Last night we were flipping through Netflix thoughtlessly, trying to figure out what to watch after dinner, when I saw a thumbnail for Robot & Frank. I was pretty sure I’d seen Susan Sarandon’s tiny head in that moment where you’re scrolling through and not reading, so I said, “Wait, wait. Go back. Is that Susan Sarandon?”
It was, and that was enough for it to be my choice. “Let’s watch it.”
To briefly summarize, it turned out to be about a man suffering from dementia, his children, and the robot they hire to help him with day-to-day tasks. Which turned out to be relevant because the day before, my own mother had called me home to Connecticut so she could sit my sister and I down and tell us that she had been diagnosed with dementia.
The diagnosis was a long time coming, not so much a surprise as a pin in the map of what was already a very well-formed idea. Here is what we call this. This is what it acts like.
And by Sunday night I still wasn’t feeling very emotional about it. No tears, no shakes. Just a righting of the ship, sort of. A, “Thank you, and give me a minute.”
So I was surprised at the coincidence of the movie’s theme, but didn’t think much of it.
It was good — truly — and as I was sitting there appreciating its mechanics, trying to locate what was so pleasant, I couldn’t help but think of who sat down and built that story.
Some son out there, some brain full of uncorroborated memories, making something sweet and hopeful out of what feels so isolating and finite. It felt like something written by someone who needed it.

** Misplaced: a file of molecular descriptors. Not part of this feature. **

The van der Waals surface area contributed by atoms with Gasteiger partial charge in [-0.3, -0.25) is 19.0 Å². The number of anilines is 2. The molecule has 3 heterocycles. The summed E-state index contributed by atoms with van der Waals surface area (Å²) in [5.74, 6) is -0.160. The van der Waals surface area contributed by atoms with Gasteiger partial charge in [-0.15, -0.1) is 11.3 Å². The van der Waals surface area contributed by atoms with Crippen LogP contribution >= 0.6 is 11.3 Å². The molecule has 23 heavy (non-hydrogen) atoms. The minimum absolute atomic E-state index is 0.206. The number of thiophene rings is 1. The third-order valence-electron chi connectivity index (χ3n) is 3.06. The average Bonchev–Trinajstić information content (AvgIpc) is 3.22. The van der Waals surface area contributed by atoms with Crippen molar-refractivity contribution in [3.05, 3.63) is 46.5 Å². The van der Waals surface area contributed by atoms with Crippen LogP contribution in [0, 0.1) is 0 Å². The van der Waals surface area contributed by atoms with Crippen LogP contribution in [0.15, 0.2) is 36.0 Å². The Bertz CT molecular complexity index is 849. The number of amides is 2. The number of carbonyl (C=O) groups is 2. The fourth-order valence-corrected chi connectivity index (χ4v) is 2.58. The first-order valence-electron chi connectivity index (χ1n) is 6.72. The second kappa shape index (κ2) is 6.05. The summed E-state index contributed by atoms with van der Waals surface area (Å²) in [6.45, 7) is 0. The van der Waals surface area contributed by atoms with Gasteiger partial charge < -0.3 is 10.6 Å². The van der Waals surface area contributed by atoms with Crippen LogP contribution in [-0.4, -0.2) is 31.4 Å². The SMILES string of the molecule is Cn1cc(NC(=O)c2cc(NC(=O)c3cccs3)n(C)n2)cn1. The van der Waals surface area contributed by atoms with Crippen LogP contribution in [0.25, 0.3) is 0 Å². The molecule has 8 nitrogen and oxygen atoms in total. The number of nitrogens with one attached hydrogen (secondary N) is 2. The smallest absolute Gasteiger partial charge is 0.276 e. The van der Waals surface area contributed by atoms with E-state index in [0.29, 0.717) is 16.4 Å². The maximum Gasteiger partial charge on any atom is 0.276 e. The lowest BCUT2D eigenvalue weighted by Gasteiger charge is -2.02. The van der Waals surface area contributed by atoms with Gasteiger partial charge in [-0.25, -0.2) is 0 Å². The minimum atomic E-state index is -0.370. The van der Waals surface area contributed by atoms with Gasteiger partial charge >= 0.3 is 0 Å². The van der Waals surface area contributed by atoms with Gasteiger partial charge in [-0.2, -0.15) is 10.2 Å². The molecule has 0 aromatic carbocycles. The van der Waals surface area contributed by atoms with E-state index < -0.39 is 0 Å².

And the more that I thought about him, and what he needed, and what this movie was for him, the more that I felt the weight of it. It. It.
The thought that is scariest, I guess, is that there are these two people I need to know. There is my mother who is receding, the woman who was there are felt and heard and witnessed, and there is my Mother with an M, who is here in the room now and is bummed it is cold outside and is ordering the chicken, how about you? It is painful to mourn this woman who was my first and most enthusiastic witness. The first person to give me a pronoun, probably. To say, “It kicked.” To tell others, “Here, feel.” Acknowledge her. She is here.
I am here.
It is painful to still be here, and to be with parts of the woman I’ve known at any given time, and to also be with other parts. Changed parts, but also new parts. Parts that are the disease. Parts that are angry and embarrassed and commingling right there inside her with the ones that are fading. I hate that the best metaphor my brain knows is a computer thing, but it’s like watching the opacity slowly drop. Here we are standing with 96% of mom. And now 95%. 94.
Anyway, this movie dealt with all of that, but in a way where the screenwriter wasn’t looking for perspective on any relationships — he had wrestled his daddy issues and said goodbye to them, or at least found them a place where they could sit quietly and nap — this movie was just about wanting to give his dad a trap door. To say, yes this is awful and it hurts. It hurts every day in a gross carnal way like the prongs of a backhoe dragging through you, I know. But we still touch each other and we still see each other and whether you can remember what I was for Halloween that year isn’t everything. You can still live. You can still live. You can still live.
So I had no idea I picked the perfect movie for myself last night, but I did. And I watched it, and I cried afterward, and tonight on the train when a little girl and her mom sat down across from me, I watched. The daughter started showing her mom a song she’d learned for class — one about world peace where they act out the lyrics in sign language as they sing. The mother listened and smiled and told her she had done a good job once she was finished. Then their conversation reached a natural lull, both of their eyes wandered, and the mother looked at me with a concerned smile-frown like, “Honey, are you alright?”
I was. I am. I just saw you see her and it was good.